New technique to make heat pass through plastic -
New technique to make heat pass through plastic
Posted 12 Aug 2017 10:45 AM

Researchers in materials science and mechanical engineering at the University of Michigan (UM) have developed a new technique that can change plastic’s molecular structure to help it cast off heat. The new technique uses a process that engineers the structure of the material itself, considering the nature of plastics made of long chains of molecules that are tightly coiled and tangled like a bowl of spaghetti, Xinhua reported.
It used a chemical process to expand and straighten the molecule chains, giving heat energy a more direct route through the material. To accomplish this, the researchers first dissolved a typical polymer, or plastic in water, then added electrolytes to the solution to raise its pH, making it alkaline.
The individual links in the polymer chain, called monomers, take on a negative charge, which causes them to repel each other. As the monomers spread apart, they unfurl the chain’s tight coils. Finally, water and polymer solution is sprayed onto plates using a common industrial process called spin casting, which reconstitutes it into a solid plastic film.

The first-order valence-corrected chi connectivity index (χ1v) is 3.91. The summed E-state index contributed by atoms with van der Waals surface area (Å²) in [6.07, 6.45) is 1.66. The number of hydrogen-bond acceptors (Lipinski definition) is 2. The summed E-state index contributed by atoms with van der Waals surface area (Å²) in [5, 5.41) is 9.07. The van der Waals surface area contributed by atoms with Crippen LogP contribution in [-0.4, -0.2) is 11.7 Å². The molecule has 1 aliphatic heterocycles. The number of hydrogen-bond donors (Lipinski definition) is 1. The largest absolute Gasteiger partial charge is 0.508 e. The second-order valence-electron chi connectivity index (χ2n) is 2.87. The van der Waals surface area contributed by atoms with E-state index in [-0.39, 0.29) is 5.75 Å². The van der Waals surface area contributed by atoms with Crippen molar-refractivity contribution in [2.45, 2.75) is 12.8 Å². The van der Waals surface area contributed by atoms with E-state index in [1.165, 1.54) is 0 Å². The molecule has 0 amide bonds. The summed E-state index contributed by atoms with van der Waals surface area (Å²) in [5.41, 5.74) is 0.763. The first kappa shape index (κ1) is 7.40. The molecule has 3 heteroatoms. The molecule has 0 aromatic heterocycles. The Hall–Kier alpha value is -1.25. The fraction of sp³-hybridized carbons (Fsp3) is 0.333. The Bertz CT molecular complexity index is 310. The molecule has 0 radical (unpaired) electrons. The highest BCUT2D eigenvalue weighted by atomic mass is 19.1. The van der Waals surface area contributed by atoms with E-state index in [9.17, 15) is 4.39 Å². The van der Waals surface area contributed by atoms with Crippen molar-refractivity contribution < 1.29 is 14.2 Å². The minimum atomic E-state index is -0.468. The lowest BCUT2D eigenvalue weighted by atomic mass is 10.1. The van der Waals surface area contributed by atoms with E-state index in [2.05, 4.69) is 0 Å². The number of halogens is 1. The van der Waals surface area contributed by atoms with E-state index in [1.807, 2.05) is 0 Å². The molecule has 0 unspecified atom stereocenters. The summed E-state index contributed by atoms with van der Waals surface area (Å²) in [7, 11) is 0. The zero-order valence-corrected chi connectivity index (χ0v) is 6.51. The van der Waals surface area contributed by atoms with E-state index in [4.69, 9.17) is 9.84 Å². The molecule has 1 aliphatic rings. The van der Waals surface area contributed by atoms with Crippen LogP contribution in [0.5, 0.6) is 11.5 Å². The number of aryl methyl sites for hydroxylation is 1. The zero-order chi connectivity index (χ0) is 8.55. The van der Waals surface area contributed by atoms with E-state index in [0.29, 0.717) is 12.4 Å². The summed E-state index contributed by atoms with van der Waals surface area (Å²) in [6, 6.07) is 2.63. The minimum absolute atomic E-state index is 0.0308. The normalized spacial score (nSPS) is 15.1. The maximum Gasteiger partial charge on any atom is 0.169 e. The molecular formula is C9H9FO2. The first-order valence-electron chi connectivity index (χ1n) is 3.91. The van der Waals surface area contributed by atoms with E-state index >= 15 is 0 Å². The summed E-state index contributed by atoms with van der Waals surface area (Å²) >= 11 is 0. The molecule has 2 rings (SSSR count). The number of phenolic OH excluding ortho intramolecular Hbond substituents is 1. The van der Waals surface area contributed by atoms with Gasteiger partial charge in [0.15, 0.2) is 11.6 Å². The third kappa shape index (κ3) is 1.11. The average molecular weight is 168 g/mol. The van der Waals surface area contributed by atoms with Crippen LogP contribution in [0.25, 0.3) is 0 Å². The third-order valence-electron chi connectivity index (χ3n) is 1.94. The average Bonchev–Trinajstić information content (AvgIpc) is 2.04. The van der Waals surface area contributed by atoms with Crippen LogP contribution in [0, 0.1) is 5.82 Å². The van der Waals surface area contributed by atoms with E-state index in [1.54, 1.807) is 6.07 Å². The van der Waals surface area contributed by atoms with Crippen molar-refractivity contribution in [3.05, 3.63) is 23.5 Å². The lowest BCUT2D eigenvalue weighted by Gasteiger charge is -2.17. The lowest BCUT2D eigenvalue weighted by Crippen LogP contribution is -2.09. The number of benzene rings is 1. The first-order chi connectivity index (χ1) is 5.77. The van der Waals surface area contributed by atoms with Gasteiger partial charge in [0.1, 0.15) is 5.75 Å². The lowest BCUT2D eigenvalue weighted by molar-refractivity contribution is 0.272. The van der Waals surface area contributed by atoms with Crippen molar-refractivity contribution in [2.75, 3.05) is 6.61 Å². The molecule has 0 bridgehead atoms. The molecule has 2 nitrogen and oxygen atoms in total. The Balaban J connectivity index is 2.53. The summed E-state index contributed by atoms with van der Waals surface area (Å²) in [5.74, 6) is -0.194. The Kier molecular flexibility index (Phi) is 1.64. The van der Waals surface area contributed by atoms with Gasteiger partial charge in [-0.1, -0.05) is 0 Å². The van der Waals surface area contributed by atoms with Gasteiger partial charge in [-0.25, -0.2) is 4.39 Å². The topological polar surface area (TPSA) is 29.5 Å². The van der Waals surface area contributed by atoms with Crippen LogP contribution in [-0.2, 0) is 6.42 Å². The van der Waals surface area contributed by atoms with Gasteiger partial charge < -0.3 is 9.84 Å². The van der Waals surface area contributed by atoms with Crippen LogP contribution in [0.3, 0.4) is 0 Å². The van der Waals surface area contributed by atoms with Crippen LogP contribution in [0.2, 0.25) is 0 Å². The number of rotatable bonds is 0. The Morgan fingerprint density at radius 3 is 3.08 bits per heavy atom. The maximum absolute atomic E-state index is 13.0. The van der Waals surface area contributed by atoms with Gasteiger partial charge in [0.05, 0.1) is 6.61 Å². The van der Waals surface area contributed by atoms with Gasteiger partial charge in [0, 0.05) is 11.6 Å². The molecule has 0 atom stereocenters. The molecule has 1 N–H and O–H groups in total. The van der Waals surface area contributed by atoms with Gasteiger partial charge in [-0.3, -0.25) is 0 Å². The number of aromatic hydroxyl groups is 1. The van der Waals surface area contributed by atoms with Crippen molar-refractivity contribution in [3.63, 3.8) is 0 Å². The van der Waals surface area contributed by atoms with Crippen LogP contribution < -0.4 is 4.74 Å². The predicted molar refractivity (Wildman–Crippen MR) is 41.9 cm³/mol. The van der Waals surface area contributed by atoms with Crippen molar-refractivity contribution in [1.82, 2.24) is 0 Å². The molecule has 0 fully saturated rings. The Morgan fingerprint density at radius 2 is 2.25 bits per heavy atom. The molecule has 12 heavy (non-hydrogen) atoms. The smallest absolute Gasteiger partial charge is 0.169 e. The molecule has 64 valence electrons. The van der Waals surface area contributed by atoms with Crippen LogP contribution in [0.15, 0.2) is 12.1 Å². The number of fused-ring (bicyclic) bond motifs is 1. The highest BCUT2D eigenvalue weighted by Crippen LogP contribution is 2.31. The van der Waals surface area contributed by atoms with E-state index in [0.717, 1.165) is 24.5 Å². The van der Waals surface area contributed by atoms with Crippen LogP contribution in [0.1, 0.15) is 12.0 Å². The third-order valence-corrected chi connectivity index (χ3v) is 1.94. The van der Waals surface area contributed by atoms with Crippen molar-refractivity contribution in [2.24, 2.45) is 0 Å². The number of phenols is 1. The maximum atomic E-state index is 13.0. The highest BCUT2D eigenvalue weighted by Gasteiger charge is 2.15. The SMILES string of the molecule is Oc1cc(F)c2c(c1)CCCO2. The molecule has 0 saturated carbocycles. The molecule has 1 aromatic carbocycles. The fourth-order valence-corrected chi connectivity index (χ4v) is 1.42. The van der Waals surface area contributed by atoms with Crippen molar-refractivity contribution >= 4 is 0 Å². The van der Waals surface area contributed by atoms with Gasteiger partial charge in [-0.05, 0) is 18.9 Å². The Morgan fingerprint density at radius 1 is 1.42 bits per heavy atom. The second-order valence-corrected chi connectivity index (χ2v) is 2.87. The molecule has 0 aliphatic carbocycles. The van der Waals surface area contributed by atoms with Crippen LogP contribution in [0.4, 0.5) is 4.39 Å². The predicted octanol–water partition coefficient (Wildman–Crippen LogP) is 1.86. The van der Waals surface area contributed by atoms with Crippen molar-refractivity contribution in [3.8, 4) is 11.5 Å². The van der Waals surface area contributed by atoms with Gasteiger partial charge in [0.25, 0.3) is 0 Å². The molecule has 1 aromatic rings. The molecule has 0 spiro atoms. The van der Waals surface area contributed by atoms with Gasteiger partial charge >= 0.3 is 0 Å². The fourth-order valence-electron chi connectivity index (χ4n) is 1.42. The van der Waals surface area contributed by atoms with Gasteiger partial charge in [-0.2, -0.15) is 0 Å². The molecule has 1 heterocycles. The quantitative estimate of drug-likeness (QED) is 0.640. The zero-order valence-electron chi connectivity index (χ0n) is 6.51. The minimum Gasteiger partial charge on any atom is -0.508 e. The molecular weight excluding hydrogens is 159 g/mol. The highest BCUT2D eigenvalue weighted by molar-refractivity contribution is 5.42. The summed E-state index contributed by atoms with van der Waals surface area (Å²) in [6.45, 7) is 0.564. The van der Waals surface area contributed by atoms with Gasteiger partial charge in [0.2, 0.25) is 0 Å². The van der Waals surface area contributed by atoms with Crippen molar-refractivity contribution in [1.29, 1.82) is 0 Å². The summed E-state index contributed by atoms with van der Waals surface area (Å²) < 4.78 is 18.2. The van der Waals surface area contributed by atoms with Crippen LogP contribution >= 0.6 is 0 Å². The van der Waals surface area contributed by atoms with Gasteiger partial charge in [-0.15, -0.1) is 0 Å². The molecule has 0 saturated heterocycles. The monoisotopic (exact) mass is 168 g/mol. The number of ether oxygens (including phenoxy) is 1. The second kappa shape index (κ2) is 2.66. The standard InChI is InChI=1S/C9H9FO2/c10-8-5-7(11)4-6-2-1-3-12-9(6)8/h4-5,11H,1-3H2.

The uncoiled molecule chains within the plastic make it easier for heat to travel through it. Researchers also found that the process has a secondary benefit: it stiffens the polymer chains and helps them pack together more tightly, making them even more thermally conductive.
“Polymer molecules conduct heat by vibrating, and a stiffer molecule chain can vibrate more easily,” said Apoorva Shanker, a materials science, and engineering graduate student. “Think of a tightly stretched guitar string compared to a loosely coiled piece of twine. The guitar string will vibrate when plucked, the twine won’t. Polymer molecule chains behave in a similar way,” Shanker added.

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